We all have fears. Many of us have experienced times when we feel stuck because we are afraid; scared to take a test, go to the doctor, share our worries, get a shot, make a certain phone call, go on that job interview, _______ (fill in the blank). The good news is that we can use tools that foster resilience and help us face our fears. These are acts of courage. Courage, as defined by Webster’s Dictionary, is “the mental or moral strength to venture, persevere, and withstand danger, fear, or difficulty.” Courage does not imply doing something without fear.
“After interviewing hundreds of people about the truths of their lives – the strengths and the struggles – I realized that courage is one of the most important things that resilient people share in common.” Brené Brown
The psychological definition of resilience is “an individual’s tendency to cope with stress and adversity.” A Houston therapist shared the following story recently of her daughter, Madison, a thirteen year old girl who faced her fears with courage as she used tools she has learned to help her become more resilient.
Madison went to the doctor with her mother for her annual wellness check. Madison told the doctor about a wart that had been on her leg for about six months. Her parents had used over-the-counter medications to treat the wart, but it did not seem to be helping. Madison admitted that she was terrified at the thought of getting the wart removed. She was scared of getting a shot, as well as the the pain she knew she would feel. The doctor told her that it would be best to remove it, but Madison said, “No.” Madison called her mother, Debbie, into the room, and Debbie explained that it was important to follow the doctor’s advice. Debbie knew that Madison was frightened, but she and Madison had talked on a number of occasions about tools that helped face her fears. Madison squeezed her mother’s hand with tears in her eyes. She said she was still scared, but gave the doctor permission.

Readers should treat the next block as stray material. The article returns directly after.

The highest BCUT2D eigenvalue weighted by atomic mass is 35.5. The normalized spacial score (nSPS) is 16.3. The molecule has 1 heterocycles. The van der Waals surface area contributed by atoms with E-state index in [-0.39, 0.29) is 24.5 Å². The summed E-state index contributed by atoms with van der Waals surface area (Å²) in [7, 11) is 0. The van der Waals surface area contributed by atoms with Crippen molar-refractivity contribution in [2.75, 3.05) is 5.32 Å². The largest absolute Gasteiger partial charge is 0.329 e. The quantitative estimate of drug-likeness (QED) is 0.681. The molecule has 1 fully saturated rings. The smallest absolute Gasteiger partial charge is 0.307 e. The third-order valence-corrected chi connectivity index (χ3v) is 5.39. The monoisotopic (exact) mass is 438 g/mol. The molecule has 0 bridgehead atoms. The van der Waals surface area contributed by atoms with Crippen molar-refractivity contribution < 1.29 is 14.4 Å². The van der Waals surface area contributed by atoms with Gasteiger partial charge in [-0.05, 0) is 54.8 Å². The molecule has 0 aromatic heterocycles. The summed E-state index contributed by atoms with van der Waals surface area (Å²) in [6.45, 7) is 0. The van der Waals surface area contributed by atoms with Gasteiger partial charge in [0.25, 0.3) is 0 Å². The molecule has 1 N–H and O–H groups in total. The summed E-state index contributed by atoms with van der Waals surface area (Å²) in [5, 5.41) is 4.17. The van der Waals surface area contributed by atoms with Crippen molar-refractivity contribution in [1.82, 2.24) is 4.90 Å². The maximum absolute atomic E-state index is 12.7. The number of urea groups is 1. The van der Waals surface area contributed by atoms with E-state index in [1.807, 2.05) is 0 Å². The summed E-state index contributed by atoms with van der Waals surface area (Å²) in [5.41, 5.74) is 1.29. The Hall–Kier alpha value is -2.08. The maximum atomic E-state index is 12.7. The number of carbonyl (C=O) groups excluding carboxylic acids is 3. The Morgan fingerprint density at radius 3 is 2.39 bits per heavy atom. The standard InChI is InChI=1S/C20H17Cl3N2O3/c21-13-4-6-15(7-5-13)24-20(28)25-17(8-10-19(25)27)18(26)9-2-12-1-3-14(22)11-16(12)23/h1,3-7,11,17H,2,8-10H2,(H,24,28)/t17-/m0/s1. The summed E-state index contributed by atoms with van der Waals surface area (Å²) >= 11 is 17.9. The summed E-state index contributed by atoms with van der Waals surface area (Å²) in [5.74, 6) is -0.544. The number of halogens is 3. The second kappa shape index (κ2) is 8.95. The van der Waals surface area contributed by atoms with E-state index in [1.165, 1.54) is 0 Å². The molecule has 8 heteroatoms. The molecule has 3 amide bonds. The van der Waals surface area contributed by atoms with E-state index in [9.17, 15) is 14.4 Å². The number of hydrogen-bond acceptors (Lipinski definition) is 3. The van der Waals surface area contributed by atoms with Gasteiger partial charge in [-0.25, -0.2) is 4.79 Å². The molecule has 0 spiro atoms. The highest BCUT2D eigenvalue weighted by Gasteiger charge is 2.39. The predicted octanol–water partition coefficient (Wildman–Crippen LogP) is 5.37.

These are some of the tools Madison practiced to build her courage:
- Get the facts. Madison asked a number of questions about the procedure until she was satisfied that she knew exactly what to expect.
- Seek out connection. Madison called her mother into the room for support and comfort. She did not have to face her fears alone.
“Courage is like—it’s a habitus, a habit, a virtue: You get it by courageous acts. It’s like you learn to swim by swimming. You learn courage by ‘couraging.’ The same is true for compassion and connection. We invite compassion into our lives when we act compassionately toward ourselves and others, and we feel connected in our lives when we reach out and connect.” Brené Brown
- Laughter is good medicine. Madison and her mom told silly jokes to the doctor during the procedure. Debbie reminded Madison that laughter temporarily relieves pain and also calms anxiety.
- Be creative. As Madison began to relax, she began to sing a silly song with a number of complicated verses. Her song made everyone laugh and the tension melted in the room.
After the procedure was finished, Debbie asked Madison what she learned about herself. Madison replied, “I am braver than I thought I was.”
Face Our Fears
The next time something scary gets in the way, we can learn some tips from a young teenager on how to be brave. Here is a list of tools we can practice that build resilience and help us be courageous.